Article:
This Year's Events
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October 31, 2014, 12:00 - 1:30 PM
Brand Volunteers: Unpaid Contributors to the Marketplace
Bernard Cova, Kedge Business School, Department of Marketing


Bernard Cova will present and discuss recent work about what he names brand volunteering. Through collaborative marketing approaches, companies invite consumers to provide unpaid contributions. Companies commonly do this in the realm of brand communities. The key question Bernard Cova addresses is: How can a company lead consumers to offer unpaid contributions to brands as an act of free will? To answer this question, he develops a framework based on volunteer commitment research to study the actions a company takes to engage consumers in unpaid work for brands. He uses this framework to analyse the online collaboration promoted by the carmaker Fiat with its brand community of Alfisti and the offline collaboration promoted by the endurance events organizer Tough Mudder with its community of Mudders. The results introduce the notion of brand volunteers: brand enthusiasts who are committed to providing unpaid work for the exclusive benefit of the brand. With this notion, the research discusses the possibility of exploiting consumers in value co-creation and the existence of compromises, signifying an agreement between two collaborating parties in which one party (here, the consumers) temporarily puts aside possible sources of conflict.

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February 6, 2015, 12:00 - 1:30 PM
Title to Be Announced
Amber Epp, University of Wisconsin, Department of Marketing


Abstract to be announced in January 2015.

Amber was selected as our 2014-15 "drive-in" speaker--someone who does not live in the Chicago area but who lives within reasonable driving distance and whose travel expenses are paid by our generous sponsors. Thanks to Alan Malter and his committee (Ashlee Humphreys and Michelle Weinberger) for choosing this year's speaker!

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March 6, 2015, 12:00 - 1:30 PM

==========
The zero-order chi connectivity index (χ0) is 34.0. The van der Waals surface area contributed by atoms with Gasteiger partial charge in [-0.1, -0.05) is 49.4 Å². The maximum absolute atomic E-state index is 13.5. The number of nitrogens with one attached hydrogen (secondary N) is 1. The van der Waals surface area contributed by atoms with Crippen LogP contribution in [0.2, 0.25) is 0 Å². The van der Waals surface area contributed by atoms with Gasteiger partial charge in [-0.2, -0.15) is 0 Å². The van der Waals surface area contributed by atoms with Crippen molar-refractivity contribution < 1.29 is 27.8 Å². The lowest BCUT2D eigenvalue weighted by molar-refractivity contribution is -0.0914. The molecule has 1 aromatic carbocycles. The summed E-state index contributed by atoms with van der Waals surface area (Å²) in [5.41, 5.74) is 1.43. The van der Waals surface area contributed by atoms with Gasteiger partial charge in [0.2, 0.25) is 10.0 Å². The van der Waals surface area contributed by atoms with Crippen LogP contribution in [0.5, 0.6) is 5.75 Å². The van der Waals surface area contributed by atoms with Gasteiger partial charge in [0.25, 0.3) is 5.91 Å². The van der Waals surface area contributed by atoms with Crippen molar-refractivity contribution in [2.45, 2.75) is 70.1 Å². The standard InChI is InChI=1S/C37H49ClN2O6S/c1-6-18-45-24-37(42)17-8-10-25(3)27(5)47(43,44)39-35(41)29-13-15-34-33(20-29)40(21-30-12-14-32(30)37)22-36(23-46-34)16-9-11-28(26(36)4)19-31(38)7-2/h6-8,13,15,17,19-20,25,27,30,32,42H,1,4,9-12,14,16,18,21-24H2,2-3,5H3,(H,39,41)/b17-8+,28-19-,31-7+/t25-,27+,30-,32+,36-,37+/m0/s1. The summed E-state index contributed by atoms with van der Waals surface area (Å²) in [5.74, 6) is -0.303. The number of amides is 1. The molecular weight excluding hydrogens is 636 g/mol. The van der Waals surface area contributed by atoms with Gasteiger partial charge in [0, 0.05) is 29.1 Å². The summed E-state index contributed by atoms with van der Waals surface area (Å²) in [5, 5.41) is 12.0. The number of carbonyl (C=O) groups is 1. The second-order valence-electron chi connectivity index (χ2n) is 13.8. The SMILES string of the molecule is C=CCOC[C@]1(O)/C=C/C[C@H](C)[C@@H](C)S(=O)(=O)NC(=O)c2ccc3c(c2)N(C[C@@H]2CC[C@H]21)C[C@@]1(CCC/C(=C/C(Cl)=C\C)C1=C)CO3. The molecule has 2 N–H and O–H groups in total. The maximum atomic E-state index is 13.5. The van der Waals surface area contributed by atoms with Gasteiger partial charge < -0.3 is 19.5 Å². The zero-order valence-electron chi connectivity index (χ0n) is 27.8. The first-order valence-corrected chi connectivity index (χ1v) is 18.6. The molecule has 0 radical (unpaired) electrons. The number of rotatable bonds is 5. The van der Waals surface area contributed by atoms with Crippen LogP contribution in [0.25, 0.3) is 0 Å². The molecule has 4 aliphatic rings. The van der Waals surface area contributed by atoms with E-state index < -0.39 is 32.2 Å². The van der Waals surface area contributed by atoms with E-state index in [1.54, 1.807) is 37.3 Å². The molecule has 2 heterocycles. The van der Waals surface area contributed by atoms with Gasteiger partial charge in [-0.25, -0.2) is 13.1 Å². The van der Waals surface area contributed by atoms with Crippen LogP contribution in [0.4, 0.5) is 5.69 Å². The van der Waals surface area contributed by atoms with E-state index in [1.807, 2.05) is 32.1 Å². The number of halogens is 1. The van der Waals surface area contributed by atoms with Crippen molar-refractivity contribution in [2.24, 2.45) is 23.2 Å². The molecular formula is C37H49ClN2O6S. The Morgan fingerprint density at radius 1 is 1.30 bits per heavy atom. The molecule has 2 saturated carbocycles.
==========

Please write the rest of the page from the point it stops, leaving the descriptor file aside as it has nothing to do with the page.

Title to Be Announced
Eileen Fischer, York University, Department of Marketing


Abstract to be announced in January 2015.

Eileen was selected as our "fly-in" speaker for 2014-15--someone who does not live within driving distance of Chicago and whose travel expenses are paid by our generous sponsors. As is true every year, nominations and voting for the "fly in" speaker were open to everyone on the C4 mailing list. Thanks to all who participated!

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April 3, 2015, 12:00 - 1:30 PM
Royal Fever: The British Royal Family Brand Complex
Cele Otnes, University of Illinois at Urbana-Champaign, Department of Business Administration
Pauline Maclaran, Royal Holloway University of London, Department of Marketing


In this presentation, Cele will join us to argue that the British Royal Family can be understood as a "brand complex" -- or a combination of several types of brands identified in the consumer behavior and marketing strategy literature. Cele and her co-author argue that defining complex brands as one type of entity (e.g., "human brands") may understate their complexity, the challenges they pose to marketers, and their sources of key narratives that can keep brands resonant and resilient. Drawing on a decade of ethnographic and sociocultural research, they demonstrate how consumers and producers of the Royal Family Brand Complex rely on these narratives to craft experiences with the brand. 

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May 8, 2015, 12:00 - 1:30 PM
The Bricolage of Death: Jewish Possessions and the Fashioning of the Prisoner Elite in Auschwitz-Birkenau, 1942-1945
Noah Benninga, The Hebrew University of Jerusalem, Department of History


Between spring of 1942 and January of 1945, nearly one million Jews were deported to Auschwitz-Birkenau. Packing as though for resettlement, they brought with them whatever concentrated wealth and material goods they could. These goods were taken to the Effektenlager (‘Kanada’) to be sorted and shipped ‘back’ to the Reich, but in reality ‘leaked’ to all those involved. The Nazi authorities in fact allowed their limited circulation within the prisoner population for a variety of reasons, where they provided the material basis for the prisoner aristocracy and ‘middle management’ – totaling 15-20% of a population which at its high point approached 150,000. For this relatively thin stratum of prisoner functionaries, life in Auschwitz regained a ‘semblance of normality’, even becoming – at the highest positions – opulent. Using published accounts by survivors I examine the uses to which the privileged elite put their wealth: the creation of a bricolage economy and the extent to which it merited the use of the term ‘fashion’.

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